Legal Analysis of H.R. 1429, the One Strike and Youre Out! Act of 2003

CRS Report for Congress
Received through the CRS W eb
Legal Analysis o f H.R. 1429, theOne Strike
and You’re Out! Act o f 2003”
Legislative Attorney
American Law Division
H.R. 1429 would create an ex ception for victims of domestic violence from current
federal l aw and policy m andating z ero t oleran ce for criminal activity in federally
assisted housing. Under HUD’s “One S trike P o licy, ” t enants may b e h eld s trictly liable
and evicted by public housing authorities for criminal behavior by “a t e n a n t , any
member of a t enant’s household, a guest or another p erson under t he tenant’s control.”
Rep o r t e d l y, the policy h as been applied t o evict public housing t enants who were
victims of domestic violence at the hands of their own household m em b e r s or guests.
The bill rewrites federal no-fault eviction rules to avoid s uch application t o domes tic
violence victims. In effect, i t would erect an “innocent t enant d efense” for victims of
domestic or dating violence, w h ere t he target of the criminal act is either the t enant
hersel f or an immediat e family member. P erso n s guilty of physical act s of violence
agai nst family members or others – whet her committed on t he premises or el sewhere
– would not enjoy immunity, but could be evicted by public housing authorities under
current HUD rules. In addition, by placing “paramount importance” on the s afety and
“continued m ai ntenance” of domes tic violence victims, t he bill could be i nterpret ed to
create a heightened duty o f care o n t he part of public housing authorities t owards the
t enant i n such ci rcum st ances.
In 1988, Congress amended t he United S tates Housing Act of 1937 by enacting t he
Anti-Drug Abuse Act, which required pub lic housing authorities (PHAs) t o i nclude
cl auses i n all thei r l eas es allowing evictio n o f t enants for criminal or drug-related
activities. Motivating t he am endment were congressional concerns that “ram pant drug-
related o r v iolent crime” was imposing a “rei gn of terror” on public housing t enants; t hat
these conditions led t o even m ore serio u s cri minal activity and a deterioration of t he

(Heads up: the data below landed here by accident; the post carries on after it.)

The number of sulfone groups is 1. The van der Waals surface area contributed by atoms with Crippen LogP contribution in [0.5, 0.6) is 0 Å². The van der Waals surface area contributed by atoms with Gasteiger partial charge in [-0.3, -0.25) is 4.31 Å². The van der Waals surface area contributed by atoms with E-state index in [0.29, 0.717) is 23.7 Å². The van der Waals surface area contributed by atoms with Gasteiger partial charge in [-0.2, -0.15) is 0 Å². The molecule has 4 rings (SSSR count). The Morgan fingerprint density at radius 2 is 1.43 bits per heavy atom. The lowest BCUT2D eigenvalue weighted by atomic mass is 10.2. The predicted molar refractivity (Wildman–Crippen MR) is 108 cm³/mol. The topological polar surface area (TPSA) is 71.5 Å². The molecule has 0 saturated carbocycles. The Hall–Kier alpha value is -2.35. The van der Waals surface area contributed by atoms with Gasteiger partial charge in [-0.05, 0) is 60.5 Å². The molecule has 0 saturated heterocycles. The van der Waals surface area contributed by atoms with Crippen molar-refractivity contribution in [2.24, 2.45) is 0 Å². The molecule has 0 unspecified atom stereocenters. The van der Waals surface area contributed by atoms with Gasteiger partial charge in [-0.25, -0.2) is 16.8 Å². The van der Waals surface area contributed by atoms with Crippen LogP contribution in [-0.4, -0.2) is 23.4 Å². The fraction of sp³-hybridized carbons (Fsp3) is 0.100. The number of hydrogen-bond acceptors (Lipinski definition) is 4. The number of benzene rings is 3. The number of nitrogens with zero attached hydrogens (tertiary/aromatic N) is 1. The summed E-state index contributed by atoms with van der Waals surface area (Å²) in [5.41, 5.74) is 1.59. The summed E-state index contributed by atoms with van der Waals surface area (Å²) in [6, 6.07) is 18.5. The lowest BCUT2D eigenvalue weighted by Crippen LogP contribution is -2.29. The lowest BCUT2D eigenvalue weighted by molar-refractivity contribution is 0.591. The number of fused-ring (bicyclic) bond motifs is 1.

public housing environment; and t hat t he federal government had a duty t o p rovide public
housing t hat i s “decent, safe, a n d free from illegal d rugs .”1 Two years l at er, C ongress
revisited t he problem o f criminal and d rug-related activity in public housing when i t

1 42 U.S.C. § 11901.
Congressional Research Service ˜ The Library of Congress

enacted the C ranston-Gonz alez National A ffordable Housing Act of 1990. It ex panded
the bas es for eviction t o i nclude “any criminal activity that threat ens t he health, s afet y, or
ri gh t t o p eaceful enj o ym ent . ” 2 T h e C ranston-Gonz ales Act required m ore s tringent
language to appear in all public housing l eases, p roviding that:
[A]ny crimi nal activity that threatens t he health, s afety, or right t o peaceful enj oyment
of the premi ses by other tenants or any drug-r elated criminal activity on or near such
premises, engaged in by a public housing t enant, any memb e r o f t he tenant’s
household, or any guest or other person under t he tenant’s control, shall be cause for3
termination of t enancy.
Congress further bolstered the C ranston-Gonz alez Act b y enacting t he Housing
Opportunity Program Ex t ension Act o f 1996.4 This amendment gave P HAs nationwide
access t o criminal background information s creening for public housing applicants,5
called for admissions procedures to screen out drug users and alcohol abusers l i k e l y t o
harm others, 6 and further broadened t h e scope of the l ease p rovision by allowing the
termination of t enancy for criminal activ i t y “on or off” the premises instead of “on or
near” t he prem i s es.7 Thereafter, the P resident s i gned the Quality Housing and Work
Respo n s ibility Act o f 1998. In part, t he new l aw clarified t hat t he U.S. Department of
H o u s i n g and Urban Development (HUD) could i ssue due process d etermination for